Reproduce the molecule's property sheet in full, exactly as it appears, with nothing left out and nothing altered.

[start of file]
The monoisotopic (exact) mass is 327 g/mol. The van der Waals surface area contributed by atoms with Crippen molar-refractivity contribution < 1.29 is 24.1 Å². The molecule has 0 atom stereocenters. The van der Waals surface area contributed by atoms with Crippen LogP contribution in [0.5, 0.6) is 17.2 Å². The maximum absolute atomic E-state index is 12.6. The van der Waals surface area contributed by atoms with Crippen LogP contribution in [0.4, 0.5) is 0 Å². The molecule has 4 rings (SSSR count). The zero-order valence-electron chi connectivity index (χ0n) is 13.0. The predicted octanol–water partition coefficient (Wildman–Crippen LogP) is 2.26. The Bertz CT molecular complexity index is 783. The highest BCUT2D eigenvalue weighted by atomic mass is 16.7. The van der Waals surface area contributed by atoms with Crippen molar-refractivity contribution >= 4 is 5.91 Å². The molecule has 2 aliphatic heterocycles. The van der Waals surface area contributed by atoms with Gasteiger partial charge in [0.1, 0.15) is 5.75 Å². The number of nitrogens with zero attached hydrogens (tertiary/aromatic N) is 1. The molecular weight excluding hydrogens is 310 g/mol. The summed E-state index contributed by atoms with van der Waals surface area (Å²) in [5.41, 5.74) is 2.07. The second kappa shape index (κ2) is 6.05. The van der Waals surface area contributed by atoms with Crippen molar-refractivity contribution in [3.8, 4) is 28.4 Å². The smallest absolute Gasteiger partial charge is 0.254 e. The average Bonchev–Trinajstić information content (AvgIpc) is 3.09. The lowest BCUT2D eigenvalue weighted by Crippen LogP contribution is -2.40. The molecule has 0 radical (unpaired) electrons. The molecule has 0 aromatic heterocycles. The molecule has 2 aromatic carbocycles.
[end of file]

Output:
The monoisotopic (exact) mass is 327 g/mol. The van der Waals surface area contributed by atoms with Crippen molar-refractivity contribution < 1.29 is 24.1 Å². The molecule has 0 atom stereocenters. The van der Waals surface area contributed by atoms with Crippen LogP contribution in [0.5, 0.6) is 17.2 Å². The maximum absolute atomic E-state index is 12.6. The van der Waals surface area contributed by atoms with Crippen LogP contribution in [0.4, 0.5) is 0 Å². The molecule has 4 rings (SSSR count). The zero-order valence-electron chi connectivity index (χ0n) is 13.0. The predicted octanol–water partition coefficient (Wildman–Crippen LogP) is 2.26. The Bertz CT molecular complexity index is 783. The highest BCUT2D eigenvalue weighted by atomic mass is 16.7. The van der Waals surface area contributed by atoms with Crippen molar-refractivity contribution >= 4 is 5.91 Å². The molecule has 2 aliphatic heterocycles. The van der Waals surface area contributed by atoms with Gasteiger partial charge in [0.1, 0.15) is 5.75 Å². The number of nitrogens with zero attached hydrogens (tertiary/aromatic N) is 1. The molecular weight excluding hydrogens is 310 g/mol. The summed E-state index contributed by atoms with van der Waals surface area (Å²) in [5.41, 5.74) is 2.07. The second kappa shape index (κ2) is 6.05. The van der Waals surface area contributed by atoms with Crippen molar-refractivity contribution in [3.8, 4) is 28.4 Å². The smallest absolute Gasteiger partial charge is 0.254 e. The average Bonchev–Trinajstić information content (AvgIpc) is 3.09. The lowest BCUT2D eigenvalue weighted by Crippen LogP contribution is -2.40. The molecule has 0 radical (unpaired) electrons. The molecule has 0 aromatic heterocycles. The molecule has 2 aromatic carbocycles.